If the past few years have taught us anything, it’s this: life is unpredictable. And while we all like to celebrate the good, sunshine-filled days, the reality is that rainy days also happen – both literally and figuratively. Whether it’s a broken-down car, unforeseen home repair, or unanticipated out-of-pocket medical expense, these things can happen at any time – and send us reaching into our wallets. Yet, despite this, a 2022 Federal Reserve Board report found that nearly one-third of adults would not be able to completely cover an emergency expense of just $400 with cash1. Yikes!
Fortunately, stockpiling savings for these “stormy” days can help you cover unexpected costs or financial difficulties. You may have heard this concept referred to as a “rainy day” fund. So, what exactly is this fund? Simply stated, a “rainy day” fund is a pool of savings set aside for occasional expenses that are bound to happen over time. These can be for the things that you don’t necessarily account for in your monthly budget but are likely to occur eventually.
But with today’s inflation rates and living off a reduced or fixed retirement income, setting these funds aside may sound easier said than done. Fortunately, it doesn’t take much to start building your fund. Consider these best practices to get started.
Determine Your Budget
Before you can set aside cash for your “rainy day” fund, you’ll first need to make sure you have enough money to cover your monthly bills and expenses. That’s why the best place to start is by determining your budget to identify just how much you have available to save. Start by totaling up your fixed expenses every month. These could include any mortgage or rent payment you may have, a car payment, a phone bill, and any other utility expenses. Next, assess your variable expenses to see how much you’re actually spending every month. These expenses could include groceries, dining out, or entertainment activities. Add up your fixed and variable expense totals, and then subtract the sum from your total monthly income. The result will be your “available income,” or cash left to use at your discretion. This pool of funds is a great place to draw from in order to gradually build your “rainy day” fund.
Automate Your Savings
Another way to grow your “rainy day” fund is by using a set-it and forget-it approach—and automated tools. For example, using online banking, you can set up an automatic recurring transfer of cash from your savings or checking account into your fund. Even if it’s just $50 or $100 per month, this steady stream of cash flow can grow over time – without you ever even having to give it a second thought. Similarly, you can set up a separate direct deposit so that a portion of your income goes straight to your “rainy day” fund. All it takes to get started is a one-time set-up – and from there, you’ll get to watch your fund grow!
Identify Opportunities To Save
Perhaps the best way to free up more cash for your “rainy day” fund is by finding opportunities to save elsewhere. Once you’ve determined your budget, you’ll be able to identify areas to cut back. Whether it be going out to eat slightly less often, cancelling a streaming subscription or two, or clipping coupons before heading to the store – these small changes can add up over time. There are also plenty of senior discounts available across restaurants, entertainment, travel, and more – often times, all you have to do is ask for them! And saving money doesn’t necessarily have to mean cutting back – you can also take advantage of opportunities to save throughout the year. For example, if you receive a check or cash gift for a holiday or birthday, consider setting aside a portion of that money to pad your “rainy day” fund. You can also do the same with your tax refund check!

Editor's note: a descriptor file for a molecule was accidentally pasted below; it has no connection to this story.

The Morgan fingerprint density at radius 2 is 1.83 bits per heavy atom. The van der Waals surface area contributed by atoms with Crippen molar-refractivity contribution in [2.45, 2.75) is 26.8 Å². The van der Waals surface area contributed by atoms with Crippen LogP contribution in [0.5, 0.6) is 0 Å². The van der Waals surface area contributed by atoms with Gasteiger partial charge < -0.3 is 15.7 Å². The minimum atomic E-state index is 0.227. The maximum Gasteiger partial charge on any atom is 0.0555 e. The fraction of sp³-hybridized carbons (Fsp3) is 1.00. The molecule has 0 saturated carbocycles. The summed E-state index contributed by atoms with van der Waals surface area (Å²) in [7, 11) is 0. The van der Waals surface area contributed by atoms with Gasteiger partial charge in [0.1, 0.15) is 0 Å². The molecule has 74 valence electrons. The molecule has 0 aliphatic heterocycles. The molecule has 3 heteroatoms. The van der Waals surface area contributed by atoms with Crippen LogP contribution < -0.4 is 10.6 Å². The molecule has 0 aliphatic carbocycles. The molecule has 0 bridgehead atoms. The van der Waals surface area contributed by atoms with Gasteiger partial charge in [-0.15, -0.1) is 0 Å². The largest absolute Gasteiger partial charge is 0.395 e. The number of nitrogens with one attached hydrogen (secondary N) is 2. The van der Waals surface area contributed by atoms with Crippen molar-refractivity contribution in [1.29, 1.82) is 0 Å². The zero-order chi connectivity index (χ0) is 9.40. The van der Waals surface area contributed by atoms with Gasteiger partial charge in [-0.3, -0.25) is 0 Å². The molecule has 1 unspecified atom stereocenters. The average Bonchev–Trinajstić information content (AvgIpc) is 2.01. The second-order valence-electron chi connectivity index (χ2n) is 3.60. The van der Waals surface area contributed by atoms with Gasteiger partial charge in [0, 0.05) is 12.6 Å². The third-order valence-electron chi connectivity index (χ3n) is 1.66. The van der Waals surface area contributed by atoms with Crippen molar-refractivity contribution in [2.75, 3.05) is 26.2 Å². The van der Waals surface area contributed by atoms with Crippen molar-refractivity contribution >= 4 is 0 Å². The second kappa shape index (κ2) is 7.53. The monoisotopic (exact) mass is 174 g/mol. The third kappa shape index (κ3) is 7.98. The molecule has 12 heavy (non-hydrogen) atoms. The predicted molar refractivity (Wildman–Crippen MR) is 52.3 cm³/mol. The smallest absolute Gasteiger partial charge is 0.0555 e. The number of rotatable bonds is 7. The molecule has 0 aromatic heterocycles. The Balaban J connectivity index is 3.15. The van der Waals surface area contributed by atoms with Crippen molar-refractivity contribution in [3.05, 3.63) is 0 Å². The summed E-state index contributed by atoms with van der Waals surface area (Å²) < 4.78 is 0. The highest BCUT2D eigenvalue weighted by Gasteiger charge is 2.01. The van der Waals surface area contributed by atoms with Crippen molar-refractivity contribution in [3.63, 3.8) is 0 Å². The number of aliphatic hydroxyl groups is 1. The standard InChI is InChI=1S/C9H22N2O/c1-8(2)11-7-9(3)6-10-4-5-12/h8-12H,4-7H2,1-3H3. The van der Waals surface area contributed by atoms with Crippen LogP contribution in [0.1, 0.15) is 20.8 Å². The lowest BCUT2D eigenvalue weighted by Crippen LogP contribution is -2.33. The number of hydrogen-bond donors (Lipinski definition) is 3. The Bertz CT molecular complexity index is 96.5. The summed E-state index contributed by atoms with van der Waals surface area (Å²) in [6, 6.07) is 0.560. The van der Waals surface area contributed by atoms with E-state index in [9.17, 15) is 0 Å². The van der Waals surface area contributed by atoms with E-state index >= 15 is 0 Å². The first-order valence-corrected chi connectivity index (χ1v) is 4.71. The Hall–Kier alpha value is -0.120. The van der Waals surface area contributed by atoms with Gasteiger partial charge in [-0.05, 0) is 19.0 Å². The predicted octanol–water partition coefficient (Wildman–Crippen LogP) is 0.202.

Find Ways to Generate Additional Income
Just because you’re in or nearing retirement does not mean that your income has to drop drastically. According to a poll, 74% of Americans plan to work beyond retirement age – with a majority of them planning to do so because they “want to” rather than “have to”2. If time and circumstances allow, you may find yourself wanting to boost your retirement income by taking up a side hustle or part time gig. The key is finding something you enjoy doing. If you’re crafty, you may consider selling some of your creations via an online storefront. Like to golf? Consider picking up a part time gig at a pro shop or giving lessons to others looking to perfect their swing. The possibilities here are endless – and any extra money you make can be put towards your “rainy day” fund to ensure you are prepared for future expenses.
Tap Into Your Home Equity
For many retirees, their largest asset and source of wealth is their home. And if you’re age 62 or older, you can tap into some of your housing wealth with a reverse mortgage – all while still living in your home well into retirement years. There are several methods for receiving funds with a reverse mortgage and how you choose to use this money depends on your retirement goals and personal financial situation. Some common use cases we see include keeping more money on hand to pay for everyday bills and expenses, setting aside funds to help pay for expenses in the future, or establishing a line of credit to better prepare for emergencies or occasional expenses – just like a “rainy day” fund.
Want to learn more about how home equity can help you establish a “rainy day” fund for future needs? We can help. At Longbridge Financial, reverse mortgages are all that we do. And we’re committed to recommending the program only after we’ve made certain that it is right for you and meets your unique needs. We’ll get to know you, your goals, your home, and your finances as we discuss your options.
For more information or to see why 1.2 million Americans have already make a reverse mortgage part of their retirement plan3, contact the Longbridge team today.